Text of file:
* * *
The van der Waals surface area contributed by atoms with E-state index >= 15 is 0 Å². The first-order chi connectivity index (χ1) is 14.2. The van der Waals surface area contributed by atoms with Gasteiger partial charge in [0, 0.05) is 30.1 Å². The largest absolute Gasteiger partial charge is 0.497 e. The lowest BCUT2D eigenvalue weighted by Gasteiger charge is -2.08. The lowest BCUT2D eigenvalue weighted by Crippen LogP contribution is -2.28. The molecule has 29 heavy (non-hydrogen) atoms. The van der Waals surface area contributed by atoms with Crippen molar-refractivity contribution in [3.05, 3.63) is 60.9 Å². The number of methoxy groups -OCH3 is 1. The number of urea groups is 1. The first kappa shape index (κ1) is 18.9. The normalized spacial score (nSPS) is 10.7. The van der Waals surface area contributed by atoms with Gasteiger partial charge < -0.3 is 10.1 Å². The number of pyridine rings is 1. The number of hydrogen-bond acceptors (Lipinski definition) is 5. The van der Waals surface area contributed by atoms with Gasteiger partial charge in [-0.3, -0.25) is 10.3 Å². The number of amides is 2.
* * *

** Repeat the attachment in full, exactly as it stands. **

The van der Waals surface area contributed by atoms with E-state index >= 15 is 0 Å². The first-order chi connectivity index (χ1) is 14.2. The van der Waals surface area contributed by atoms with Gasteiger partial charge in [0, 0.05) is 30.1 Å². The largest absolute Gasteiger partial charge is 0.497 e. The lowest BCUT2D eigenvalue weighted by Gasteiger charge is -2.08. The lowest BCUT2D eigenvalue weighted by Crippen LogP contribution is -2.28. The molecule has 29 heavy (non-hydrogen) atoms. The van der Waals surface area contributed by atoms with Crippen molar-refractivity contribution in [3.05, 3.63) is 60.9 Å². The number of methoxy groups -OCH3 is 1. The number of urea groups is 1. The first kappa shape index (κ1) is 18.9. The normalized spacial score (nSPS) is 10.7. The van der Waals surface area contributed by atoms with Gasteiger partial charge < -0.3 is 10.1 Å². The number of pyridine rings is 1. The number of hydrogen-bond acceptors (Lipinski definition) is 5. The van der Waals surface area contributed by atoms with Gasteiger partial charge in [-0.3, -0.25) is 10.3 Å². The number of amides is 2.